Expect the subject to come up repeatedly. Be ready to answer the same questions from your children over and over again, since understanding the permanence of death is a struggle for them. Don’t worry that you didn’t explain the death adequately the first time — your child’s ongoing questions are normal. Just keep answering them as patiently as you can. Dana was curious as to why the undertakers have to remove Grandma’s body…I tried my best to explain to her that Grandma needs to be embalmed…(of which she started asking what is embalming and why the need to be embalmed, what is a casket etc). She was also alarmed that ‘chemicals’ will be injected into Grandma’s body during embalming and asked ‘are the chemicals harmful’? So when a loved one dies, do set aside some one on one time to help the kids cope with these ‘mysteries’.
Memorialize the deceased. Children need concrete ways to mourn the death of a loved one. Involve them in lighting a candle at home, sing a song, draw a picture, or take part in some other ritual observance. If your children want to attend the funeral, carefully explain beforehand what the body will look like, what a coffin is, how other people may be acting, and as many other details about the event as possible. My Grandma’s funeral wake will be held from today till next Tuesday before her cremation. I hope to find opportunities for the children in our family to place a favourite thing of theirs for their beloved Great-Grandma with the cortege.
It also helps to talk about the good relationship they shared with the deceased: “Remember when you and Grandma went to Chinatown? She had so much fun with you and she loves you dearly…”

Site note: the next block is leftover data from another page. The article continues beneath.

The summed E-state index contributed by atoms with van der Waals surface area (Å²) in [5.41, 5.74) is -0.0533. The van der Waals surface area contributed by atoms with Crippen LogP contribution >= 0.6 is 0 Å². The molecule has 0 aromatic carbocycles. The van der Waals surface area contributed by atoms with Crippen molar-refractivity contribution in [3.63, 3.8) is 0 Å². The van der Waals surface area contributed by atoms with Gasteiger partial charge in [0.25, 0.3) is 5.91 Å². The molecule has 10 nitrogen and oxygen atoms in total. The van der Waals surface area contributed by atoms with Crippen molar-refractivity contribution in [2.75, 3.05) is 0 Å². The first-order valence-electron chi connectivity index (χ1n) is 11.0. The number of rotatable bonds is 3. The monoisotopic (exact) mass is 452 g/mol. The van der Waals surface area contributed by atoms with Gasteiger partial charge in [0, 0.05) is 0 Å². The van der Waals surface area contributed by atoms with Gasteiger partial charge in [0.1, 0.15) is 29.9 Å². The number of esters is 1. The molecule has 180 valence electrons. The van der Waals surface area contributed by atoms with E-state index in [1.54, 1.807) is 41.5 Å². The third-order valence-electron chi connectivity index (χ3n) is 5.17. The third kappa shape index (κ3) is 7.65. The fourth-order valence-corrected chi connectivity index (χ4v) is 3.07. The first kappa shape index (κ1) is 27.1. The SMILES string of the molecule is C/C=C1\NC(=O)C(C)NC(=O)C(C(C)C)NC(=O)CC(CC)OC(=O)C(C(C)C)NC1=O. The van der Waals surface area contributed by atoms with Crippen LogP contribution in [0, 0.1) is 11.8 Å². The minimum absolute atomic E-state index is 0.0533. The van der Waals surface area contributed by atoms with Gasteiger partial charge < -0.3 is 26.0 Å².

The sooner your children’s routines get back to normal, the easier it will be for them. They need to get to bed on time, get up on time, eat meals on time, and, if they are in school, go back to the friends and fun they have there.
Don’t put up a front. If you’re deeply bereaved by a family member’s death, do your best to guide your children through the difficult times, but don’t force yourself to put up a front or expect yourself to act cool and collected. It’s all right to cry in front of your children. They will learn that it’s a natural way of coping with grief.
Ask for help from friends and relatives, and remember that the more you help yourself cope, the better you’ll be able to help your children cope, both now and later.
Using books to do the explaining
Here are some titles available from our National Library which touch on death, loss and grief. These topical children’s books open up opportunities for conversing with our children about their feelings in a non-intimidating, non-judgmental manner.
So long, farewell my dearest Ah Ma….rest in peace and one day, we’ll be reunited in Heaven…